A highly drug-resistant "superbug" bacteria that was linked to eyedrops imported from India and that spread from person to person in a Connecticut long-term care center has prompted concerns that the strain could gain a foothold in the U.S. and highlighted issues around lack of scrutiny of far-flung manufacturers.
The New York Times reports that, in recent months, three deaths, eight cases of blindness and dozens of infections have been traced to EzriCare artificial tears, according to the Centers for Disease Control and Prevention (CDC), leading to a widespread recall this year.
The Food and Drug Administration (FDA), which regulates over-the-counter medicine, has stopped imports of the product. But these outbreaks highlight regulatory gaps in controlling imports of overseas medications.
A myopic approach to supply chain management doesn’t help. Global Pharma did not respond to questions in March. But on February 1, the company said it had “not determined whether our manufacturing facility is the source of the contamination.” EzriCare said on its website that it marketed the drops, but that it had no role in the “actual manufacturing of this product.” Wal-Mart and Amazon, among the larger retailers that sold the drops, did not respond to requests for comment.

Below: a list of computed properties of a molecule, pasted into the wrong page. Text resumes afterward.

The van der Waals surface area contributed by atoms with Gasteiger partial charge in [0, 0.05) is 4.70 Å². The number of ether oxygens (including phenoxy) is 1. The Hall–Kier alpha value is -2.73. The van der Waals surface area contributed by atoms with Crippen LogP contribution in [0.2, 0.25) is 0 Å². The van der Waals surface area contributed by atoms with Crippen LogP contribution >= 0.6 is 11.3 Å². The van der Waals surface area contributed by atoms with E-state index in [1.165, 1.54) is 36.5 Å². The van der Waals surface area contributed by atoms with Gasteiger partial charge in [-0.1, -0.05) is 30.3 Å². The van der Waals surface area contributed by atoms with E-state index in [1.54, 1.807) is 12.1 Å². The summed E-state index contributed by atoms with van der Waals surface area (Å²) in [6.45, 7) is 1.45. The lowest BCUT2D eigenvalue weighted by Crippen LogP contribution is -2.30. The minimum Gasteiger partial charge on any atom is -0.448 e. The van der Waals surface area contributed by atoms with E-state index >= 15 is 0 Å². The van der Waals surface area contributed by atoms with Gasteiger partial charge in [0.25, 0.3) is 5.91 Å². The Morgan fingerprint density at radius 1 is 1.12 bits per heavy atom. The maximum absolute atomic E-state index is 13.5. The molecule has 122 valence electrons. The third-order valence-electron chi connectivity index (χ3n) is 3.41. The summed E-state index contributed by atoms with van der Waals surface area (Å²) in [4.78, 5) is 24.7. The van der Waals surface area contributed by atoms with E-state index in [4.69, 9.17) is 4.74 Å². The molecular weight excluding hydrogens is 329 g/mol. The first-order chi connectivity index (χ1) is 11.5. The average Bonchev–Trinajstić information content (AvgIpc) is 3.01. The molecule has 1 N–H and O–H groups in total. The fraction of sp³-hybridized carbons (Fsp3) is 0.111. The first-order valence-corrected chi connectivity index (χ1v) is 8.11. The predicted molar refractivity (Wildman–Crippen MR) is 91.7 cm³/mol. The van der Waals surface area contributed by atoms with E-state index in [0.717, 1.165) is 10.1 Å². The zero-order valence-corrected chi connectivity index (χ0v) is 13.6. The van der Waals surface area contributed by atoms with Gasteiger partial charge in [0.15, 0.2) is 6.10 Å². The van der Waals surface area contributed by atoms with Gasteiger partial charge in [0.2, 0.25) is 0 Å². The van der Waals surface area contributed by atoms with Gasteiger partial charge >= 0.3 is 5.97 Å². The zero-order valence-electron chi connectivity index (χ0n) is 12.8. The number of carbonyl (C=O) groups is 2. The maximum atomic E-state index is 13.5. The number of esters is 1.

The FDA has long been criticized for lapses in inspections of overseas manufacturing in China and India, which are the two major producers of drugs and raw ingredients for medicines. While the F.D.A. requires a pre-approval inspection of plants that manufacture prescription drugs, there is no such mandate for those that make over-the-counter medicines like artificial tears.
Compounding the problem, the number of inspections the agency conducts has plummeted since the pandemic began.
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